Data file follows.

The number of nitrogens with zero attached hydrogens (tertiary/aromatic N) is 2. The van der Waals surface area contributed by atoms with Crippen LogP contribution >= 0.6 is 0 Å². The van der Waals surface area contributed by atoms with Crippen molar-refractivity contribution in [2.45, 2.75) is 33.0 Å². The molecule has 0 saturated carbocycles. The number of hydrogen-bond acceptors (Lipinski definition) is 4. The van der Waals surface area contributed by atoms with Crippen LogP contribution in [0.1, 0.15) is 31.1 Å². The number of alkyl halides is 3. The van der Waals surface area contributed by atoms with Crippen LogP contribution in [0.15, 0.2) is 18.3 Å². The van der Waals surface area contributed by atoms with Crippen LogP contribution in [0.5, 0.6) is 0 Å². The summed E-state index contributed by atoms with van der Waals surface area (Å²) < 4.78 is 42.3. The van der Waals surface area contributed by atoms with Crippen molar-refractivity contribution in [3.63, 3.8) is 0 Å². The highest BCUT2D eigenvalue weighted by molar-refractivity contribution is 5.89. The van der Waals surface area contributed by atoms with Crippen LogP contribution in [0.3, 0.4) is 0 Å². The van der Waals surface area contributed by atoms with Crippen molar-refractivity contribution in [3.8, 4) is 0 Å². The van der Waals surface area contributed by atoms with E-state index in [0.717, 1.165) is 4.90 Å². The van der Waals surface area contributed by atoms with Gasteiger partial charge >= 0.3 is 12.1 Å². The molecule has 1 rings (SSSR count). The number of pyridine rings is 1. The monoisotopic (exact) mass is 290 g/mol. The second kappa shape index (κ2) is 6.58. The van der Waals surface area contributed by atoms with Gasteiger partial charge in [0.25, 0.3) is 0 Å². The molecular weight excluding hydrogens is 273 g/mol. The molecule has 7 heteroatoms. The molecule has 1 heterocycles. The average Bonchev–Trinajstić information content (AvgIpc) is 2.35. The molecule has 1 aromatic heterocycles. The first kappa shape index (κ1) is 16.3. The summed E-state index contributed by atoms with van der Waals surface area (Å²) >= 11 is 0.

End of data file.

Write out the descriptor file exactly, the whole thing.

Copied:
The number of nitrogens with zero attached hydrogens (tertiary/aromatic N) is 2. The van der Waals surface area contributed by atoms with Crippen LogP contribution >= 0.6 is 0 Å². The van der Waals surface area contributed by atoms with Crippen molar-refractivity contribution in [2.45, 2.75) is 33.0 Å². The molecule has 0 saturated carbocycles. The number of hydrogen-bond acceptors (Lipinski definition) is 4. The van der Waals surface area contributed by atoms with Crippen LogP contribution in [0.1, 0.15) is 31.1 Å². The number of alkyl halides is 3. The van der Waals surface area contributed by atoms with Crippen LogP contribution in [0.15, 0.2) is 18.3 Å². The van der Waals surface area contributed by atoms with Crippen LogP contribution in [0.5, 0.6) is 0 Å². The summed E-state index contributed by atoms with van der Waals surface area (Å²) < 4.78 is 42.3. The van der Waals surface area contributed by atoms with Crippen molar-refractivity contribution in [3.63, 3.8) is 0 Å². The highest BCUT2D eigenvalue weighted by molar-refractivity contribution is 5.89. The van der Waals surface area contributed by atoms with Crippen LogP contribution in [0.3, 0.4) is 0 Å². The van der Waals surface area contributed by atoms with Crippen molar-refractivity contribution in [3.8, 4) is 0 Å². The van der Waals surface area contributed by atoms with E-state index in [0.717, 1.165) is 4.90 Å². The van der Waals surface area contributed by atoms with Gasteiger partial charge >= 0.3 is 12.1 Å². The molecule has 1 rings (SSSR count). The number of pyridine rings is 1. The monoisotopic (exact) mass is 290 g/mol. The second kappa shape index (κ2) is 6.58. The van der Waals surface area contributed by atoms with Gasteiger partial charge in [0.25, 0.3) is 0 Å². The molecular weight excluding hydrogens is 273 g/mol. The molecule has 7 heteroatoms. The molecule has 1 heterocycles. The average Bonchev–Trinajstić information content (AvgIpc) is 2.35. The molecule has 1 aromatic heterocycles. The first kappa shape index (κ1) is 16.3. The summed E-state index contributed by atoms with van der Waals surface area (Å²) >= 11 is 0.